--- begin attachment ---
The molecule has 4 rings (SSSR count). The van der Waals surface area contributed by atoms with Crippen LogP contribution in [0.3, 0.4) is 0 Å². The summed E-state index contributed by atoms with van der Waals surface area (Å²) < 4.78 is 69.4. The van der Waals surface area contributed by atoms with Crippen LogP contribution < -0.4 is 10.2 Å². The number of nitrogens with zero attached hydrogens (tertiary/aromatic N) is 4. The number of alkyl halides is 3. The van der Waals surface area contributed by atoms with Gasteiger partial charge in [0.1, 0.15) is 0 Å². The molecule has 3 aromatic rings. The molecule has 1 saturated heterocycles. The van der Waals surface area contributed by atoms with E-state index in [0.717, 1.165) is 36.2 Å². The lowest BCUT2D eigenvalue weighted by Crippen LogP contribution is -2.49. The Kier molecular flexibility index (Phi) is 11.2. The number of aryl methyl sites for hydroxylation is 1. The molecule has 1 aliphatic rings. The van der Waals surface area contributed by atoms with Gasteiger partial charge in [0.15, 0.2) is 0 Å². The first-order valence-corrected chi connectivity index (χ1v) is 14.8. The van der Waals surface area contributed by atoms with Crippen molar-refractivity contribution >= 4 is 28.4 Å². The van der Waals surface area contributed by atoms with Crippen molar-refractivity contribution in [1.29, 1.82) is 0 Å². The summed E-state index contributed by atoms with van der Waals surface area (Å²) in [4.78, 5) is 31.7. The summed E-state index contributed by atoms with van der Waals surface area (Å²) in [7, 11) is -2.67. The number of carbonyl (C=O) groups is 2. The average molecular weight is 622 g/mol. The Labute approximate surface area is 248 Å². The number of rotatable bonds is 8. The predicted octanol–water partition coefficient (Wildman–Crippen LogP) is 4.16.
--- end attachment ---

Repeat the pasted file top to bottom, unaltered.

The molecule has 4 rings (SSSR count). The van der Waals surface area contributed by atoms with Crippen LogP contribution in [0.3, 0.4) is 0 Å². The summed E-state index contributed by atoms with van der Waals surface area (Å²) < 4.78 is 69.4. The van der Waals surface area contributed by atoms with Crippen LogP contribution < -0.4 is 10.2 Å². The number of nitrogens with zero attached hydrogens (tertiary/aromatic N) is 4. The number of alkyl halides is 3. The van der Waals surface area contributed by atoms with Gasteiger partial charge in [0.1, 0.15) is 0 Å². The molecule has 3 aromatic rings. The molecule has 1 saturated heterocycles. The van der Waals surface area contributed by atoms with E-state index in [0.717, 1.165) is 36.2 Å². The lowest BCUT2D eigenvalue weighted by Crippen LogP contribution is -2.49. The Kier molecular flexibility index (Phi) is 11.2. The number of aryl methyl sites for hydroxylation is 1. The molecule has 1 aliphatic rings. The van der Waals surface area contributed by atoms with Gasteiger partial charge in [0.15, 0.2) is 0 Å². The first-order valence-corrected chi connectivity index (χ1v) is 14.8. The van der Waals surface area contributed by atoms with Crippen molar-refractivity contribution >= 4 is 28.4 Å². The van der Waals surface area contributed by atoms with Crippen molar-refractivity contribution in [1.29, 1.82) is 0 Å². The summed E-state index contributed by atoms with van der Waals surface area (Å²) in [4.78, 5) is 31.7. The summed E-state index contributed by atoms with van der Waals surface area (Å²) in [7, 11) is -2.67. The number of carbonyl (C=O) groups is 2. The average molecular weight is 622 g/mol. The Labute approximate surface area is 248 Å². The number of rotatable bonds is 8. The predicted octanol–water partition coefficient (Wildman–Crippen LogP) is 4.16.